Black lives matter.

We stand in solidarity with the Black community.

Racism is unacceptable.

It conflicts with the core values of the Kubernetes project and our community does not tolerate it.

Note: Impatient readers may head straight to Quick Start.

Using Kubebuilder v1 or v2? Check the legacy documentation for v1 or v2

Who is this for

Users of Kubernetes

Users of Kubernetes will develop a deeper understanding of Kubernetes through learning the fundamental concepts behind how APIs are designed and implemented. This book will teach readers how to develop their own Kubernetes APIs and the principles from which the core Kubernetes APIs are designed.

Including:

  • The structure of Kubernetes APIs and Resources
  • API versioning semantics
  • Self-healing
  • Garbage Collection and Finalizers
  • Declarative vs Imperative APIs
  • Level-Based vs Edge-Base APIs
  • Resources vs Subresources

Kubernetes API extension developers

API extension developers will learn the principals and concepts behind implementing canonical Kubernetes APIs, as well as simple tools and libraries for rapid execution. This book covers pitfalls and misconceptions that extension developers commonly encounter.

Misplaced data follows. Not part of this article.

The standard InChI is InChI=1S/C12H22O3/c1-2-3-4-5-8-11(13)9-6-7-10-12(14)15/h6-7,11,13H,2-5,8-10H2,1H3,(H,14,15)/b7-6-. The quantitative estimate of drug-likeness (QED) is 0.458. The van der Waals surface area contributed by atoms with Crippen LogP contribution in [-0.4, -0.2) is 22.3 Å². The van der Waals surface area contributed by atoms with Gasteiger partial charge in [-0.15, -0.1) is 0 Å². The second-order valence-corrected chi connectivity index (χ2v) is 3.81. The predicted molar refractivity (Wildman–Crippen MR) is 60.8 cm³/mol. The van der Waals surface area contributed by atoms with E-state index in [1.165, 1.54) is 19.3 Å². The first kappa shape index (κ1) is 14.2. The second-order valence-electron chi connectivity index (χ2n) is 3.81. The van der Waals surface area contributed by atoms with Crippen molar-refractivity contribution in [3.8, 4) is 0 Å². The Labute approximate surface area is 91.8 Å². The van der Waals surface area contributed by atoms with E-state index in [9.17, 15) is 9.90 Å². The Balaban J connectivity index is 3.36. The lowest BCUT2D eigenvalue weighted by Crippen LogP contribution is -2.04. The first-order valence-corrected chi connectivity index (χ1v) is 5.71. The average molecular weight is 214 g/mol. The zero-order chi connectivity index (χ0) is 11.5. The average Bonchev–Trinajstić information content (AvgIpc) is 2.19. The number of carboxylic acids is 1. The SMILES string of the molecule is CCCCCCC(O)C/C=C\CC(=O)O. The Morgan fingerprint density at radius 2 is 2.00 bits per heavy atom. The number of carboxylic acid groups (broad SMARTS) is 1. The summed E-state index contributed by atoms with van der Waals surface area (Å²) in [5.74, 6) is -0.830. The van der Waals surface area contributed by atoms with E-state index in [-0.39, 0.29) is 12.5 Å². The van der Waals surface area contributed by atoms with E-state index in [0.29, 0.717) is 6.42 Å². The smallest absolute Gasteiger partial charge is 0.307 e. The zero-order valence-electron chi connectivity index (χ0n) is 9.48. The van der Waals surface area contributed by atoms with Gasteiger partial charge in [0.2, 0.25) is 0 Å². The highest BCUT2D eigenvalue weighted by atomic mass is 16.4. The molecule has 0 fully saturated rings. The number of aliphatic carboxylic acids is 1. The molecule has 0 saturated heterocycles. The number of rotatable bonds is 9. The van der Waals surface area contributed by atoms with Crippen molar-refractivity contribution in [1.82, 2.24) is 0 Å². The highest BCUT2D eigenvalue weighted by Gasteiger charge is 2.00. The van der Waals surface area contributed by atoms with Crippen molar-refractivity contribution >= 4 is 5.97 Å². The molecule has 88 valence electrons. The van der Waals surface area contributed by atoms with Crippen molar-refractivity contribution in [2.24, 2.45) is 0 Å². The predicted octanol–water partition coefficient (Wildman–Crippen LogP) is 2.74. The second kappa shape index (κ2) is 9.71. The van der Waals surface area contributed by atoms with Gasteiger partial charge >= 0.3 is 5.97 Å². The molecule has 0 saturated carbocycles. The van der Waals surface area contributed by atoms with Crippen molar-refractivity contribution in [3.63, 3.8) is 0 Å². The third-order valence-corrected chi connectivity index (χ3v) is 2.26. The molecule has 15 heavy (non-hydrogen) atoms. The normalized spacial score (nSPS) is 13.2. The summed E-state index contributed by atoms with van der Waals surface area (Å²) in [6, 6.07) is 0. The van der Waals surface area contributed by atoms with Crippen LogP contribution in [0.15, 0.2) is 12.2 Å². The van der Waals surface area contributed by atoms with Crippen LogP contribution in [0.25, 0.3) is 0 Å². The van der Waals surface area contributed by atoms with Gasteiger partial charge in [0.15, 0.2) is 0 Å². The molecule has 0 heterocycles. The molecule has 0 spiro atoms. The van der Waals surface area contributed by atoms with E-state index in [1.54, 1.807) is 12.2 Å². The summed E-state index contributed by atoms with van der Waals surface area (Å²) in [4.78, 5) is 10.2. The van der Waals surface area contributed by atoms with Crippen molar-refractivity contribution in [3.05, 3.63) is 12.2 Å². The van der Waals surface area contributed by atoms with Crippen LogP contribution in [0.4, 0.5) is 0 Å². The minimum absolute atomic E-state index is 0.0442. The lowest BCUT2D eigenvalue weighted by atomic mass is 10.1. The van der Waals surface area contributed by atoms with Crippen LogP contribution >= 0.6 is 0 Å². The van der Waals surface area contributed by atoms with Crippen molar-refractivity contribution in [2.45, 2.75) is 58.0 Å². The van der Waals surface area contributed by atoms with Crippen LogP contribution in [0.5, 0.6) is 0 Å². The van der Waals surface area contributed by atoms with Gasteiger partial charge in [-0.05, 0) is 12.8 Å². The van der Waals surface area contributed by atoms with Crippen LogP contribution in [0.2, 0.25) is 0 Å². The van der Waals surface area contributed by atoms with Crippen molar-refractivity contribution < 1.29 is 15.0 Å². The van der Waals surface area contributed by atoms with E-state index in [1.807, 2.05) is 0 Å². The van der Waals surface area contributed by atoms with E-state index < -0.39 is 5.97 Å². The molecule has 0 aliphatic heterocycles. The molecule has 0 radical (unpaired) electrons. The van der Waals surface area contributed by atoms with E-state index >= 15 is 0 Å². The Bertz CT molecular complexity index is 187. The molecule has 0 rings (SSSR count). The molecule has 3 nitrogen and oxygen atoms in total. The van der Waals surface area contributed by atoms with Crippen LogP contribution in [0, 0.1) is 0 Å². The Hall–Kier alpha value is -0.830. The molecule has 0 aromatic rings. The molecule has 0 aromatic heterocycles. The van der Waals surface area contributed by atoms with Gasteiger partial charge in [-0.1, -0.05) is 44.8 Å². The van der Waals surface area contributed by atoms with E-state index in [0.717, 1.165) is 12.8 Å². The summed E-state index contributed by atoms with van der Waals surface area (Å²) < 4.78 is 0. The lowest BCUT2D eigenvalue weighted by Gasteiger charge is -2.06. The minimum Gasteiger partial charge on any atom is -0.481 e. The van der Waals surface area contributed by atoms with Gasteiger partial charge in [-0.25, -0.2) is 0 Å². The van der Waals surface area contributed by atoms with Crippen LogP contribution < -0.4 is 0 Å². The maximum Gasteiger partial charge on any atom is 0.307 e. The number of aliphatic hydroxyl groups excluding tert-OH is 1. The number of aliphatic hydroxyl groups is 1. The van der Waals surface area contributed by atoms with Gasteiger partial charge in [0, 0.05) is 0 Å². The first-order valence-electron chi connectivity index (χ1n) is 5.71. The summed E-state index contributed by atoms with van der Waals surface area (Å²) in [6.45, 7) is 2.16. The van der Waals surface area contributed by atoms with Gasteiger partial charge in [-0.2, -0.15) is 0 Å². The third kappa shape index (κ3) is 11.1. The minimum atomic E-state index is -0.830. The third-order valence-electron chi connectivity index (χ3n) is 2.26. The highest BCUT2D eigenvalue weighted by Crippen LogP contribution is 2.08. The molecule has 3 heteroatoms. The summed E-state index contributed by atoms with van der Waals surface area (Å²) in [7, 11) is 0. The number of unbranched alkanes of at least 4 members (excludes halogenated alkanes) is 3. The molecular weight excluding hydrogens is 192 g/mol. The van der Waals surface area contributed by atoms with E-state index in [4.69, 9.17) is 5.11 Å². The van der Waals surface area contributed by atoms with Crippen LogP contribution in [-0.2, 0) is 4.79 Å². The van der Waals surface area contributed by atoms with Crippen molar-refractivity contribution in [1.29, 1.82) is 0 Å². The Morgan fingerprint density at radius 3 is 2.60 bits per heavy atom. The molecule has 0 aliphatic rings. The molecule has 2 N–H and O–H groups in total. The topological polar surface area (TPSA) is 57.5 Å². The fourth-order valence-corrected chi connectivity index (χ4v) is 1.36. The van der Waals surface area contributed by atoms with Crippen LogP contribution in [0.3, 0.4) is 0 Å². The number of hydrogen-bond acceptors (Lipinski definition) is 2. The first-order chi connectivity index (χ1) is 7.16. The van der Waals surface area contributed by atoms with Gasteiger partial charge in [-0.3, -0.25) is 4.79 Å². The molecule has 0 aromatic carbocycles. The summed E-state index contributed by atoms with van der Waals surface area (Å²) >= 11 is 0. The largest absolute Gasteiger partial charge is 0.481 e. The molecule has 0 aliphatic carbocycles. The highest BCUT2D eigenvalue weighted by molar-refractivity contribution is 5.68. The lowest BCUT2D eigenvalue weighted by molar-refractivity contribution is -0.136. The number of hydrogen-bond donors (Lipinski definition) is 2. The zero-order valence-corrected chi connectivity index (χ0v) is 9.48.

Including:

  • How to batch multiple events into a single reconciliation call
  • How to configure periodic reconciliation
  • Forthcoming
    • When to use the lister cache vs live lookups
    • Garbage Collection vs Finalizers
    • How to use Declarative vs Webhook Validation
    • How to implement API versioning

Why Kubernetes APIs

Kubernetes APIs provide consistent and well defined endpoints for objects adhering to a consistent and rich structure.

This approach has fostered a rich ecosystem of tools and libraries for working with Kubernetes APIs.

Users work with the APIs through declaring objects as yaml or json config, and using common tooling to manage the objects.

Building services as Kubernetes APIs provides many advantages to plain old REST, including:

  • Hosted API endpoints, storage, and validation.
  • Rich tooling and clis such as kubectl and kustomize.
  • Support for Authn and granular Authz.
  • Support for API evolution through API versioning and conversion.
  • Facilitation of adaptive / self-healing APIs that continuously respond to changes in the system state without user intervention.
  • Kubernetes as a hosting environment

Developers may build and publish their own Kubernetes APIs for installation into running Kubernetes clusters.

Contribution

If you like to contribute to either this book or the code, please be so kind to read our Contribution guidelines first.

Resources